4 ways to check the pulse of a workforce
Most employers, and their advisers, probably wish they could peek into the minds of employees to understand what workers are thinking, gain perspective on day-to-day frustrations and use that information to help make employees’ lives easier.
These vital insights can inform an employer’s ability to help employees feel more empowered, do great work, feel secure and supported in their organizational roles and to build a better company culture.
Taking the pulse of a workforce shouldn’t be a guessing game. An informal process of ‘throwing ideas against the wall to see what sticks’ wastes time, wastes resources and only serves to frustrate employees. There are better ways to understand what makes employees tick.
A good place to start is seeing work from their point of view. A recent ADP study, Fixing the Talent Management Disconnect, shows that there is a gap between how employers and employees 72% of employers believe performance reviews are an important milestone for career development, only 54% of employees agree. Further, only 15% of employees say they have defined development goals, despite a majority who are looking for growth within their current companies.
Closing the gap
These kinds of gaps don’t crop up overnight. They’re a slow-drip that seeps into an employer’s ability to connect with workers. To help avoid it, here are four tips to help employers keep attuned to workforce perspectives:
1) Collaborate on development goals. Development goals are an important tool. Employers use them to mentor and track progress and employees can use them to set and build a sense of professional and personal accomplishment. By approaching development goals together, employers can help employees feel more connected and engaged in their work. Research bears this out. According to the 2016 ADP Employee Engagement Study, only half of employees felt they had a clear understanding of their goals and objectives for the year. Happy employees were 3.5 times more likely to have a grasp of their goals than unhappy ones.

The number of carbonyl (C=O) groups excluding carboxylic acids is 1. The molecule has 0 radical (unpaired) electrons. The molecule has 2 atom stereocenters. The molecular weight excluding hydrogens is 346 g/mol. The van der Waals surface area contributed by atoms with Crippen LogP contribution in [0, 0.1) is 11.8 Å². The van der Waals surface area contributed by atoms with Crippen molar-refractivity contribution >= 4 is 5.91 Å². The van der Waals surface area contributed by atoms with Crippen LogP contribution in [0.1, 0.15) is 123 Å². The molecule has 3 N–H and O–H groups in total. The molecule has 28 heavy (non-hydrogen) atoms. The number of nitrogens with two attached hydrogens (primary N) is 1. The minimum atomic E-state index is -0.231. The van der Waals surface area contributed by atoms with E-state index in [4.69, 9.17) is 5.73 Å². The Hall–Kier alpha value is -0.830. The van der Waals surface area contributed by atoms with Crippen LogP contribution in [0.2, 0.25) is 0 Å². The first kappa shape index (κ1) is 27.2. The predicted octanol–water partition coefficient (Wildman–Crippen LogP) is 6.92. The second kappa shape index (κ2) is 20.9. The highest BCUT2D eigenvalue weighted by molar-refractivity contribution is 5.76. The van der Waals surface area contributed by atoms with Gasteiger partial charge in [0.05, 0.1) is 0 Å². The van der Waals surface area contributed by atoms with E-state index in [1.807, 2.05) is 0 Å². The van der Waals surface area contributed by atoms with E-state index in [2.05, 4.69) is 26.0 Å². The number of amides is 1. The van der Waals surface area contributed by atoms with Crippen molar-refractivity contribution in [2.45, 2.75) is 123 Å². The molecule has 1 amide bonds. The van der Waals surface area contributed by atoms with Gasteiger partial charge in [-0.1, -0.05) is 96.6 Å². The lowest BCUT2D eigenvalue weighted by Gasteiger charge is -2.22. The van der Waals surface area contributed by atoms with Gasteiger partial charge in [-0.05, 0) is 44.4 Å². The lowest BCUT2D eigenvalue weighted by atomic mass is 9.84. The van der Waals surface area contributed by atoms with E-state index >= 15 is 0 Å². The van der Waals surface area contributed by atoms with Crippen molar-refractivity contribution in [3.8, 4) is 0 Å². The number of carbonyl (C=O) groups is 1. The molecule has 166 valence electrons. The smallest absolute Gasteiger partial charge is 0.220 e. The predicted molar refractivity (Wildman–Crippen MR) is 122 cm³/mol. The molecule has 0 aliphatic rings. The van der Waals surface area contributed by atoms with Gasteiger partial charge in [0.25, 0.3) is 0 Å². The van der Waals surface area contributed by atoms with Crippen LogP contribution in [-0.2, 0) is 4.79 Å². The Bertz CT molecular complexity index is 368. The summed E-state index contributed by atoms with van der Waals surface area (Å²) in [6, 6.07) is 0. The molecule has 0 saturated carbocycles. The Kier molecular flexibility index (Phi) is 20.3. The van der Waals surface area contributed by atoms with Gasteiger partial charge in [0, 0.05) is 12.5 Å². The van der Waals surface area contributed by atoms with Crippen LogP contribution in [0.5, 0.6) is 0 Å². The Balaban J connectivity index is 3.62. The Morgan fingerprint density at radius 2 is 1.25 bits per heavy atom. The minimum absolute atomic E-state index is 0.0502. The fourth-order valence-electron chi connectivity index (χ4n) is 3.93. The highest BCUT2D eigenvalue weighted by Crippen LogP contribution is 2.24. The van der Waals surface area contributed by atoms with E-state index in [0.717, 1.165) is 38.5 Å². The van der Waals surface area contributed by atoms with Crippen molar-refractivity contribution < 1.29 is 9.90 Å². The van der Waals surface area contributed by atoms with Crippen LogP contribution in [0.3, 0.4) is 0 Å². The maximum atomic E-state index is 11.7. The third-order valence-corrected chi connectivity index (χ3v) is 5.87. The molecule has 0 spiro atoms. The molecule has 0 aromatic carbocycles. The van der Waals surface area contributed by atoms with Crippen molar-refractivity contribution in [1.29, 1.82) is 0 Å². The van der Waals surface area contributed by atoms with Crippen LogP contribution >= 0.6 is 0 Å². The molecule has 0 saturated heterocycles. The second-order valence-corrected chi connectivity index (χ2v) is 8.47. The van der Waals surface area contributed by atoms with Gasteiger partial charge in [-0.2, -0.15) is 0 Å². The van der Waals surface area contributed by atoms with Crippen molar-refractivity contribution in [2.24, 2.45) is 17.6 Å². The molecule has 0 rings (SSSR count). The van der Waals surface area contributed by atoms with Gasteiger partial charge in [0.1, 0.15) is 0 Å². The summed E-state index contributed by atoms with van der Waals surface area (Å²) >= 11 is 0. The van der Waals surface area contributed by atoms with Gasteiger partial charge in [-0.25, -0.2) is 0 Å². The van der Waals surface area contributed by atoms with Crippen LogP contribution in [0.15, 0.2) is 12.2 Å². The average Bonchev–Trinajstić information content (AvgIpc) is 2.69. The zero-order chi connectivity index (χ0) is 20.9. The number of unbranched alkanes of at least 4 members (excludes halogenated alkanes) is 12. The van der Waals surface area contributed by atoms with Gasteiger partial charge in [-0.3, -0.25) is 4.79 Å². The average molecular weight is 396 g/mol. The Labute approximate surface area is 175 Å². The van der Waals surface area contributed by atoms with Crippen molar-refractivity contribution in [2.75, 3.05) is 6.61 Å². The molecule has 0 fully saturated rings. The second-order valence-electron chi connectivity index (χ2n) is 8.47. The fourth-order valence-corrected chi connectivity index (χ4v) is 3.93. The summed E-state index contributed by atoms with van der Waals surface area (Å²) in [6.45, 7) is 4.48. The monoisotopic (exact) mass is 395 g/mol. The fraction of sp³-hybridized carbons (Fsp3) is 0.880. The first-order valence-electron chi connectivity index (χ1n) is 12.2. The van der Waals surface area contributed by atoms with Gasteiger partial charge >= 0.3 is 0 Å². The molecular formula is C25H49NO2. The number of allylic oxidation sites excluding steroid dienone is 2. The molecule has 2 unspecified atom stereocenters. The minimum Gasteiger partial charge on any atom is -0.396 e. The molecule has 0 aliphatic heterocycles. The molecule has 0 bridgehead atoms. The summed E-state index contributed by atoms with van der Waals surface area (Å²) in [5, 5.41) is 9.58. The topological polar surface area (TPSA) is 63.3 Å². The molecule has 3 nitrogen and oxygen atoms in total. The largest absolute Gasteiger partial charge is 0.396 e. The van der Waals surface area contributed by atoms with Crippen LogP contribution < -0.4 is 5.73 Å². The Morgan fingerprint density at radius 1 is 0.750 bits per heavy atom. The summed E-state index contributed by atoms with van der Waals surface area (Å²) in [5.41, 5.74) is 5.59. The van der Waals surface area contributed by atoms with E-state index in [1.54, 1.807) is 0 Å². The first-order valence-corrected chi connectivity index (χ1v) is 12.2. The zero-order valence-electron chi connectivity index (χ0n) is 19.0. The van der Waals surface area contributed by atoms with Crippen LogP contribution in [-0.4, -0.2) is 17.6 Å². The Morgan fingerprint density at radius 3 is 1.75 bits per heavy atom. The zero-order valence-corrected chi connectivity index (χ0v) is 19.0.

2) Promote training programs. Employers should encourage workers to participate in training as an integral part of bringing development goals to fruition. Enhancing employee skills can be beneficial for both parties. The employer profits from a more professionally mature, well-rounded worker and the employee bolsters their knowledge and worth to the organization. According to the same ADP study, 77% of companies offer some sort of training programs yet only 40% of employees participate. Encouraging employees to take advantage of training can boost confidence and enhance skills.
3) Establish skip-level meetings. It’s difficult and often intimidating for subordinates to voice workplace concerns to their direct managers. However, skip-level meetings are an effective way for senior leadership to build a rapport with employees and elicit candid feedback. Establishing these meeting quarterly or bi-annually enables top brass to tap into an invaluable perspective and glean insights about the day-to-day workings of the organization. Asking employees their opinion helps them feel they are tangibly contributing to the company’s future direction.
4) Enhance leadership communication. Workers want leaders to communicate future plans and goals, progress, achievements and other big-picture issues that impact the organization. In addition to face-to-face meetings, a blog or newsletter is an informal way for C-suite executives and senior leadership to deliver leadership messages as well as solicit feedback and recommendations from employees who might not otherwise have the opportunity to voice an opinion. Consider delivering broadcast emails and voicemails on a regular basis. Periodically, conduct surveys and 360-degree feedback to gauge how messages are received and to measure effectiveness.
Having your finger on the pulse of employee needs, attitudes and opinions can help employers develop and drive more effective engagement methods that, hopefully, empower their workforce and cultivate a more productive culture.